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Ann Med. 1995 Jun;27(3):311-7.

Molecular and clinical aspects of inherited cardiomyopathies.

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  • 1Baylor College of Medicine, Houston, Texas 77030, USA.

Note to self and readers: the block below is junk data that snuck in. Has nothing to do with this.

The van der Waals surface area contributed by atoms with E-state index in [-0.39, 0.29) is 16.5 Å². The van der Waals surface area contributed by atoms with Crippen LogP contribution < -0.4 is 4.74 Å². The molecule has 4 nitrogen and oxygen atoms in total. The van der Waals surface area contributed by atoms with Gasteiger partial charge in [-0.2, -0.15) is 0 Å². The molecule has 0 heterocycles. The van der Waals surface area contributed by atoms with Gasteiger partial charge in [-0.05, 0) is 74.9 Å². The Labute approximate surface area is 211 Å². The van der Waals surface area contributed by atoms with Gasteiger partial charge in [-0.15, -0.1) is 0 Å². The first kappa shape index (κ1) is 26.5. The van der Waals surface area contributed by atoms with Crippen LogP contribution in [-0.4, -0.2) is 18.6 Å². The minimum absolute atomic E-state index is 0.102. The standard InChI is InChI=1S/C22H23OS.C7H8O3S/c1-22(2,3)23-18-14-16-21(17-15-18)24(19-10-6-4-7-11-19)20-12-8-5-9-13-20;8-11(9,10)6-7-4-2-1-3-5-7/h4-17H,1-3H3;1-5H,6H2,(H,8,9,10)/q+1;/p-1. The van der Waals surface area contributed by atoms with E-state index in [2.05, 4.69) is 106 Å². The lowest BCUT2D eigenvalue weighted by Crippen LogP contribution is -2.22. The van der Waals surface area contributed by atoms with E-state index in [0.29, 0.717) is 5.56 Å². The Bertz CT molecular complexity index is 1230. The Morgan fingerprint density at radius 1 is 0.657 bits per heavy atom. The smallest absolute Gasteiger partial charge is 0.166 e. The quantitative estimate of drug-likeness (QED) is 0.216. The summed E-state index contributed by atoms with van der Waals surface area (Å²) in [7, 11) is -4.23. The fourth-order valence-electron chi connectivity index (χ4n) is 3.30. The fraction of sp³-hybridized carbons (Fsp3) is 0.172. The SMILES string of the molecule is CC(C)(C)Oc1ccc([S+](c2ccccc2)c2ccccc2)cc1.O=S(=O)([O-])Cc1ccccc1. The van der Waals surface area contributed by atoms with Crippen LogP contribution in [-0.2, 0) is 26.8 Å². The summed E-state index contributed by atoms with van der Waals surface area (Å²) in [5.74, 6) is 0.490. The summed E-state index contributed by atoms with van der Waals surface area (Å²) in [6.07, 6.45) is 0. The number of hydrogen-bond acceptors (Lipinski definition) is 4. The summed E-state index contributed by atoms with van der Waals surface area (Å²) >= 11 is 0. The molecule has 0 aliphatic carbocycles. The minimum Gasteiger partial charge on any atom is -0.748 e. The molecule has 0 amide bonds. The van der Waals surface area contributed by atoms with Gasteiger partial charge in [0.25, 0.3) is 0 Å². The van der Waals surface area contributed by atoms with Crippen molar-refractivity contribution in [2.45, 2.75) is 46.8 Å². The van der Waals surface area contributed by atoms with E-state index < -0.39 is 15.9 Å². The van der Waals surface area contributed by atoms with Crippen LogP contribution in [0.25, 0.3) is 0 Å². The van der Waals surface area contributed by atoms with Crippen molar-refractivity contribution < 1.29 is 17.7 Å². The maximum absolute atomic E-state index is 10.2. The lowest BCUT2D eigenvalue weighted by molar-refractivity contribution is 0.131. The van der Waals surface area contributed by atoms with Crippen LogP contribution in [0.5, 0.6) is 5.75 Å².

Hypertrophic cardiomyopathy (HCM) is phenotypically and genotypically a heterogeneous disease. Since 1989, four chromosomal loci have been identified for HCM and the genes residing on three of these have been identified as beta-myosin heavy chain (beta-MHC), cardiac troponin-T and alpha-tropomyosin. These genes code for sarcomeric proteins and exhibit the same phenotype, suggesting that HCM is a disease of the sarcomere. Over 40 missense mutations and one deletion of the beta-MHC gene have been identified. Similarly, missense mutations in the alpha-tropomyosin gene and the cardiac troponin-T gene have been identified. From genetic studies, including de novo mutations, it is established that these mutations are indeed responsible for HCM. The molecular basis of the pathogenesis of the cardiac hypertrophy appears to be a compensatory response to the primary defect. In addition to providing a definitive presymptomatic diagnosis, studies correlating beta-MHC mutations with clinical prognosis suggest they have significant predictive value and can be helpful in genetic counselling and medical management. Dilated cardiomiopathies (DCM), the most common form of cardiomyopathies, have an estimated prevalence of nearly 40 per 100,000 individuals, and are the most common cause for cardiac transplantation in the United States. Familial dilated cardiomyopathy is thought to account for approximately 20% of the so-called cases of idiopathic DCM.

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